Reel Life: Flick Pix
Hollywood must go down to the seas again, to the lonely sea and the sky
By Nora Lee Mandel
THE FINEST HOURS
Directed by Craig Gillespie
Produced by Jim Whitaker and Dorothy Aufiero
Written by Scott Silver and Paul Tamasy & Eric Johnson, based on the book by Casey Sherman and Michael J. Tougias
Released by Disney nationally January 29, 2016
USA. 83 min. Rated PG-13
With: Chris Pine, Casey Affleck, Ben Foster, Holliday Grainger, John Ortiz, Kyle Gallner, John Magaro, Michael Raymond James, Abraham Benrubi, Josh Stewart, Rachel Brosnahan, Keiynan Lonsdale, and Eric Bana
The Finest Hours is the latest rugged men vs. the angry sea movie, and like almost all of them, the nor’easter on February 18, 1952 rides out more cinematically in the storm (available in 3D and IMAX) than on the shore, with vivid recreations of 60-foot high waves and the howl of 80 mile hour winds. Based on the The Finest Hours: The True Story of the U.S. Coast Guard’s Most Daring Sea Rescue by Michael J. Tougias and Casey Sherman, which I dutifully read, the adaptation, by Scott Silver and Paul Tamasy & Eric Johnson, has a land story that is almost entirely fictional. So its formalistic reaction cuts to a spunky worried woman, let alone leading community support, are that much more pandering for what women audiences would presumably want, as if the marketing team was afraid of filling seats for a mostly male story.
With the intrinsic genre problem of taciturn male heroes, the too-long prologue elaborately sets up Bernie Webber (Chris Pine) as a shy young man slowly falling in love with the saucy redheaded switchboard operator Miriam (Holliday Grainger) – such that his Coast Guard buddies at the Chatham (Massachusetts) Station tease him for letting her take the lead. Disney’s promotional materials promote him to “Captain”, but he was then a Boatswain’s Mate First Class. So he was the last supervisor available to Warrant Officer Daniel Cluff (Eric Bana), played a lot like Humphrey Bogart’s paranoid Commander Queeg in Edward Dmytryk’s The Caine Mutiny (1954), as he’s sure the thickly accented Down Easterners were mocking his Southern way of talking, for rescuing half the crew of the split tanker SS Pendleton, as the huge storm had coincidentally already split another tanker (The SS Fort Mercer) – with sadly a less successful rescue.
The long prologue is particularly annoying because we get almost no background or personality insight on the other members of his accidental crew – Seaman Richard Livesey (Ben Foster, uncharacteristically using only a couple of grim expressions); Andy Fitzgerald (Kyle Gallner); and Ervin Maske (John Magaro), a Coastie who had just showed up to wait out the storm at the Station until he could get back to his lightship – and was the only one who volunteered for this risky rescue assignment. There’s a stream of references to an earlier unsuccessful rescue of a fishing boat that haunted Webber and the local community (including craggy old fishermen and a widow played by Rachel Brosnahan, of Manhattan), but other than guilt there’s little technical, geographic, or meteorological background for comparison, other than the repeating assurance “There was nothing else you could have done”. Unfortunately, missing are more details on the dreaded Chatham Bar that looms for the #36500 wooden motor lifeboat – as in only 36 feet long, with a cabin meant to fit 12 people. Badly needed here are inserts of Nova-style graphics and explanation of the movement of waves over and around the sandbar, let alone the storm, as these guys don’t talk muchj. Hey, Disney, girls, too, want to know How Things Work!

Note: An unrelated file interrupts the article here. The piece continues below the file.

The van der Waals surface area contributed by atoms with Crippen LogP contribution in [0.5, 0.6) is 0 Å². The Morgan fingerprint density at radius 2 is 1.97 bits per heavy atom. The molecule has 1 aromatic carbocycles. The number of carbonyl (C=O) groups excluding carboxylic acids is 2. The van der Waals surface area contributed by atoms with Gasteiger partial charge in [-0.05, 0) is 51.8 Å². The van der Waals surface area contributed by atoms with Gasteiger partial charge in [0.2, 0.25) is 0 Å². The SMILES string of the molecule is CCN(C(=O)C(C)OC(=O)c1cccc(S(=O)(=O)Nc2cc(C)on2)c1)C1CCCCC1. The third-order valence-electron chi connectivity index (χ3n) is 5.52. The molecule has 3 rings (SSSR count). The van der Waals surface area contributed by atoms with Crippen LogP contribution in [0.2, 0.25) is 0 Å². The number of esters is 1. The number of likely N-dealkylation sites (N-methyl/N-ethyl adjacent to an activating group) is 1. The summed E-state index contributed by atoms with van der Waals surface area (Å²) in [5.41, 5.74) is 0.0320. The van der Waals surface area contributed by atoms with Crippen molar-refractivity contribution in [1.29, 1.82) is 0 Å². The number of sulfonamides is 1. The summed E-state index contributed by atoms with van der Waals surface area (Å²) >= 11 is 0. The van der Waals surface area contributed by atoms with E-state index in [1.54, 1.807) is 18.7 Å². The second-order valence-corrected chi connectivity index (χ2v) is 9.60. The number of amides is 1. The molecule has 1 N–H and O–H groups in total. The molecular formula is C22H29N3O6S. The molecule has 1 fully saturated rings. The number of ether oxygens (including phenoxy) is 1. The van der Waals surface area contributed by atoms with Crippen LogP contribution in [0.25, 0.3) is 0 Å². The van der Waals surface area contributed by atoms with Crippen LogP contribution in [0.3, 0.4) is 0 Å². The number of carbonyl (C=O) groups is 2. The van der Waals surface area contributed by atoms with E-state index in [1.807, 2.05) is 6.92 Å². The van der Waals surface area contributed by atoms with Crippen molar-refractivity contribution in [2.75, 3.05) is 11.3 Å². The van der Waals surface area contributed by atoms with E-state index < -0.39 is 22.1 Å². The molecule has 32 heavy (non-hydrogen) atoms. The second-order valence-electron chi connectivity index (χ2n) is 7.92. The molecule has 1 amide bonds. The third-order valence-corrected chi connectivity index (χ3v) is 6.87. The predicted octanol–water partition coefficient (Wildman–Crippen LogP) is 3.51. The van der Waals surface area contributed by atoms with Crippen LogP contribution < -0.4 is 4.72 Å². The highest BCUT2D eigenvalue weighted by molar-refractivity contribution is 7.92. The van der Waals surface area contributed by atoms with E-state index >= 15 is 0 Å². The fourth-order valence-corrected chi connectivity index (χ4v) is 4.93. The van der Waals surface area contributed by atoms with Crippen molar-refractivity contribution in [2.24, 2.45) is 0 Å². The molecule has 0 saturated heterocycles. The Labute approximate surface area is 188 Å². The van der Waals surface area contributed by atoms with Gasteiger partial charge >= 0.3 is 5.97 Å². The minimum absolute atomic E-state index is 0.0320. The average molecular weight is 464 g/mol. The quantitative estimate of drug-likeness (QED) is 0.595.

Compared to the Coast Guardsmen, the crew of the Pendleton get a bit of the 3-D treatment, even though that’s more awarded to the waves that split their ship and blow away all their unseen officers, in the bow half, never to be seen again. Most of this crew in the stern gets one defining characteristic. Wallace Quirey, identified here as a “Seaman”, but he was actually the third assistant engineer (played by John Ortiz) is just a negative voice about any attempts to be pro-active. The accent of Michael Raymond James’ unnamed seaman represents the crew members from the home port of Louisiana, and the memory of “Tiny” Myers is respectfully preserved through Abraham Benrubi’s good-natured cook.